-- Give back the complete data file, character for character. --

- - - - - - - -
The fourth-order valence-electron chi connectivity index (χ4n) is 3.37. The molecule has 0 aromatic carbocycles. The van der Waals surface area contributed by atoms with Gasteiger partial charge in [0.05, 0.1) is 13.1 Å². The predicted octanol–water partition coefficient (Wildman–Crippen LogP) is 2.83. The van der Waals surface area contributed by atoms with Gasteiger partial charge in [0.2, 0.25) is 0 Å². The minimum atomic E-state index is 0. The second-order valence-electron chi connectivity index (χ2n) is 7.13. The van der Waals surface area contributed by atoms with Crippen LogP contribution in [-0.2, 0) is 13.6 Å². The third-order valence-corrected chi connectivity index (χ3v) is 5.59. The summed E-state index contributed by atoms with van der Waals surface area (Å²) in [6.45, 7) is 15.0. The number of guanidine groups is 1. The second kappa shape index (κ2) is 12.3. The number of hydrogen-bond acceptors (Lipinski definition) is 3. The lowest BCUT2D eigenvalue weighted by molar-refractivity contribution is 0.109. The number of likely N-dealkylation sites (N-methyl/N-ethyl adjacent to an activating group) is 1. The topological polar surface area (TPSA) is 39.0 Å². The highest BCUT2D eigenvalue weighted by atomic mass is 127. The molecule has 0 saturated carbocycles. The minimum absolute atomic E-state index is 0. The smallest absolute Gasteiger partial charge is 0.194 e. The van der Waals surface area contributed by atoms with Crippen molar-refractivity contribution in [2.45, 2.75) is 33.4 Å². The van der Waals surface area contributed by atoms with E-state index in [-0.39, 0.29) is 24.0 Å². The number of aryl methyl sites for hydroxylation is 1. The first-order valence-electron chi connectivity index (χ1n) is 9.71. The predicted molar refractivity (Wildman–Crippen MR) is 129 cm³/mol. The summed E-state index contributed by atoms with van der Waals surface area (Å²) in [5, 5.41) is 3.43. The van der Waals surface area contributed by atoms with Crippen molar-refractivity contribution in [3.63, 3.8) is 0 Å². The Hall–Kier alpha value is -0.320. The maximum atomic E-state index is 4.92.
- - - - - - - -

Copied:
The fourth-order valence-electron chi connectivity index (χ4n) is 3.37. The molecule has 0 aromatic carbocycles. The van der Waals surface area contributed by atoms with Gasteiger partial charge in [0.05, 0.1) is 13.1 Å². The predicted octanol–water partition coefficient (Wildman–Crippen LogP) is 2.83. The van der Waals surface area contributed by atoms with Gasteiger partial charge in [0.2, 0.25) is 0 Å². The minimum atomic E-state index is 0. The second-order valence-electron chi connectivity index (χ2n) is 7.13. The van der Waals surface area contributed by atoms with Crippen LogP contribution in [-0.2, 0) is 13.6 Å². The third-order valence-corrected chi connectivity index (χ3v) is 5.59. The summed E-state index contributed by atoms with van der Waals surface area (Å²) in [6.45, 7) is 15.0. The number of guanidine groups is 1. The second kappa shape index (κ2) is 12.3. The number of hydrogen-bond acceptors (Lipinski definition) is 3. The lowest BCUT2D eigenvalue weighted by molar-refractivity contribution is 0.109. The number of likely N-dealkylation sites (N-methyl/N-ethyl adjacent to an activating group) is 1. The topological polar surface area (TPSA) is 39.0 Å². The highest BCUT2D eigenvalue weighted by atomic mass is 127. The molecule has 0 saturated carbocycles. The minimum absolute atomic E-state index is 0. The smallest absolute Gasteiger partial charge is 0.194 e. The van der Waals surface area contributed by atoms with Crippen molar-refractivity contribution in [2.45, 2.75) is 33.4 Å². The van der Waals surface area contributed by atoms with E-state index in [-0.39, 0.29) is 24.0 Å². The number of aryl methyl sites for hydroxylation is 1. The first-order valence-electron chi connectivity index (χ1n) is 9.71. The predicted molar refractivity (Wildman–Crippen MR) is 129 cm³/mol. The summed E-state index contributed by atoms with van der Waals surface area (Å²) in [5, 5.41) is 3.43. The van der Waals surface area contributed by atoms with Crippen molar-refractivity contribution in [3.63, 3.8) is 0 Å². The Hall–Kier alpha value is -0.320. The maximum atomic E-state index is 4.92.